General Motors lost $806 million and burned through billions of dollars of cash in the 2nd quarter in what is anticipated to be the worst three months of the year for the auto market as the pandemic shuttered factories and ravaged sales.
GM’s results launched Wednesday showed a 34% drop in U.S. car sales, which the company attributed to a drop in demand “due to the pandemic and tight dealer inventories caused by the production shutdown in the first and second quarters.”
GM’s loss is a sharp contrast to the $2.42 billion revenue it made during the exact same three months in 2019. Profits throughout the 3 months ended June 30 moved to $16.78 billion, a more than 53% drop from $36.1 billion throughout the exact same time in 2015.
However, the loss isn’t as bad as Wall Street feared and help drive shares up by more than 4% in premarket trading. On an adjusted basis, the business lost 50 cents a share while analysts expected the automaker to lose $1.77 a share.
Suryadevara explained the second quarter as an “remarkable time” for the international automotive market.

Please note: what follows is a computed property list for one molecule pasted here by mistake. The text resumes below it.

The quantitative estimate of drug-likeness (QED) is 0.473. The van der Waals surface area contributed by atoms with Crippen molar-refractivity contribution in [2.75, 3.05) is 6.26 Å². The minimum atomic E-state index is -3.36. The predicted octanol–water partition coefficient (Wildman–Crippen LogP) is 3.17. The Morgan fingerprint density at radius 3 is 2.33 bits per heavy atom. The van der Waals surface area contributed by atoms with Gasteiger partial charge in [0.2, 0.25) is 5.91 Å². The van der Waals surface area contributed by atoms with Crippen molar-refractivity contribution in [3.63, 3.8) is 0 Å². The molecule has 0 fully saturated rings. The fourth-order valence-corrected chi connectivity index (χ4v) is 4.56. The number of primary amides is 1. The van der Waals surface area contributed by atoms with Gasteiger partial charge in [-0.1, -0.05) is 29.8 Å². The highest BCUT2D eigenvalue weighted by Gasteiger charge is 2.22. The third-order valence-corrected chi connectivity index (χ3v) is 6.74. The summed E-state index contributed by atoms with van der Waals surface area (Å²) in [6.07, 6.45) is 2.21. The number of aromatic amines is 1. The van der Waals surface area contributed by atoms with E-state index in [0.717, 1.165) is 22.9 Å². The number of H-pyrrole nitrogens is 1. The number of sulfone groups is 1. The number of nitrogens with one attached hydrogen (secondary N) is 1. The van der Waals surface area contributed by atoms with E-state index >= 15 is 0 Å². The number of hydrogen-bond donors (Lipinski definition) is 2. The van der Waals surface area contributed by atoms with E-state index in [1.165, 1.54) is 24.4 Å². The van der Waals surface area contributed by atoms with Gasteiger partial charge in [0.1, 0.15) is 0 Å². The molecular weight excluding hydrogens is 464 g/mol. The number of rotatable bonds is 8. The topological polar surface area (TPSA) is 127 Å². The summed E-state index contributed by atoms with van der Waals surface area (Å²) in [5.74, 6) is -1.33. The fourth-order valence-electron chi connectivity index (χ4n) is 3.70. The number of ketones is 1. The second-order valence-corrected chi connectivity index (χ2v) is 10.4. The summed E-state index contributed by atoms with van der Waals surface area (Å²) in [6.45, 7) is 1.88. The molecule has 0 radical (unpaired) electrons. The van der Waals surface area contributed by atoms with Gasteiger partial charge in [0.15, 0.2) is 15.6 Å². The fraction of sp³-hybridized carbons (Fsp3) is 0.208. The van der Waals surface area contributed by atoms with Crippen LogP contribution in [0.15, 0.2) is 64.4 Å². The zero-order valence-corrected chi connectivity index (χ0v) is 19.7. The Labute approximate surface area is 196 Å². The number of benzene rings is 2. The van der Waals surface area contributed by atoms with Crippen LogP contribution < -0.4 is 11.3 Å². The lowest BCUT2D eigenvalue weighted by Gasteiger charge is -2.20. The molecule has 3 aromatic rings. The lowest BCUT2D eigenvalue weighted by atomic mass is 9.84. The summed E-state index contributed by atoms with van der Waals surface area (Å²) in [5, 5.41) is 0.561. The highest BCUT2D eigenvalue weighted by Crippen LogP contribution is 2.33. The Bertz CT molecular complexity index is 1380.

GM initiated a “zero-based budgeting” procedure to preserve money throughout the first half of the year. Those actions included considerable cuts to marketing and other discretionary spending, payment deferments and worker furloughs.
Some of those cost-cutting procedures will be long-term, according to Suryadevara. She decreased to forecast a monetary quantity of those cost savings for the business, which is in the middle of a $6 billion cost-cutting strategy through 2020.
“When you step back and look at these results, we believe this demonstrates the actions we’ve taken over the past few years to be more resilient, to reduce our fixed costs and to lower our break-even point and really improve our earnings power so we can invest in our future,” she said.
GM prepares to invest $20 billion from 2020 through 2025 in autonomous and all-electric cars.
Ahead of the release, Bank of America Merrill Lynch analyst John Murphy stated he expected the 2nd quarter would likely be “the most difficult in history” for the automotive industry, keeping in mind that companies “faced close to a zero income environment for a few months.”
Other financiers and industry executives have actually likewise called the 2nd quarter “unmatched,” and likely the worst 3 months of the year.
Of the Detroit automakers, GM was expected to be finest placed to weather a crisis as huge as the pandemic. For several years, the automaker has aggressively cut expenses and left unprofitable markets, including Europe, to strengthen its balance sheet.